Sterling and Francine Clark Art Institute, Williamstown, Massachusetts

We recently did a show of Giovanni Boldini, who is best known as a society portraitist in late-19th-century Paris, but the works owned by the Clark are in quite a different vein. Some of them, such as The Return of the Fishing Boats, are small and incredibly detailed. Boldini also did scenes of Parisian nightlife in the same vein as Degas and wonderful landscapes and interiors. Part of the question for us was how one artist in this period could make such wildly different things. By the 1890s, Boldini was very successful as a kind of portraitist to the stars and worked with the Goupil Gallery, one of the biggest and most commercial of the time. He was reasonably good friends with Degas, but the Impressionists may have looked down on his desire for mainstream recognition.

Franklin Sirmans
Department Head and Curator of Contemporary Art
Los Angeles County Museum of Art

There's a whole group of artists who were born in the late '20s, early '30s, particularly black artists from around that time, who seem to be quite overlooked. Joe Overstreet, an abstract artist whose work was last seen in a show at David Zwirner in 2007, is definitely someone worthy of consideration. The show helped bring the work back out in the context of contemporary art and not just as an abstract moment that was part of a second-generation movement.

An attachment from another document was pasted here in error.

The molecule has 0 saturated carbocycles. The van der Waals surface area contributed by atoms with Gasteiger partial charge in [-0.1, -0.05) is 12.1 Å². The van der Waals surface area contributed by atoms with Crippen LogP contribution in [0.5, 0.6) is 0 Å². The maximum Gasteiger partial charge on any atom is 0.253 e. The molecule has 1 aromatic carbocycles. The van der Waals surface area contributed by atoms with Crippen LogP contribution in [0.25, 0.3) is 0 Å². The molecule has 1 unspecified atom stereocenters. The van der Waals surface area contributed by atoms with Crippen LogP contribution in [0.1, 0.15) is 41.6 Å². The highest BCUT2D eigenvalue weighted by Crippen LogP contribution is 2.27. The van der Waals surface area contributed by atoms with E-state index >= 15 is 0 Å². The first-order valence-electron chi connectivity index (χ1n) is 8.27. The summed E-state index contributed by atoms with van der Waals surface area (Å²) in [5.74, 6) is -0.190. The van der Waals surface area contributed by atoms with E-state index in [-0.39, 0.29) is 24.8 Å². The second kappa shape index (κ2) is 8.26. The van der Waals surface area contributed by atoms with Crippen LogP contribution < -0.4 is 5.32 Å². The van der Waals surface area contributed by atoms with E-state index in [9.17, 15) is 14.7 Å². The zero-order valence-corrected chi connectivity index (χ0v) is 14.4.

Another name that comes to mind is Amalia Mesa-Bains, coauthor with Lucy Lippard, among others, of Contemporary Art by Women of Color. She's based in California and has done several significant installations over the years and was part of my show "NeoHooDoo: Art for a Forgotten Faith" at the Menil Collection and P.S.1 in 2008–9. In terms of working with materials and found objects, Amalia has had a significant influence on a lot of younger artists.

Bodys Isek Kingelez, a sculptor from the Congo who was born in the late '40s, is another whose work came out and was discussed thanks to the Pigozzi Collection (an important Italian private collection of contemporary African art in Geneva), but you don't hear much about it now. There's an extraordinary attention to craft and architecture using humble materials, and it surprises me that we don't have him as part of the daily conversation.

Ursula von Rydingsvard
Artist, New York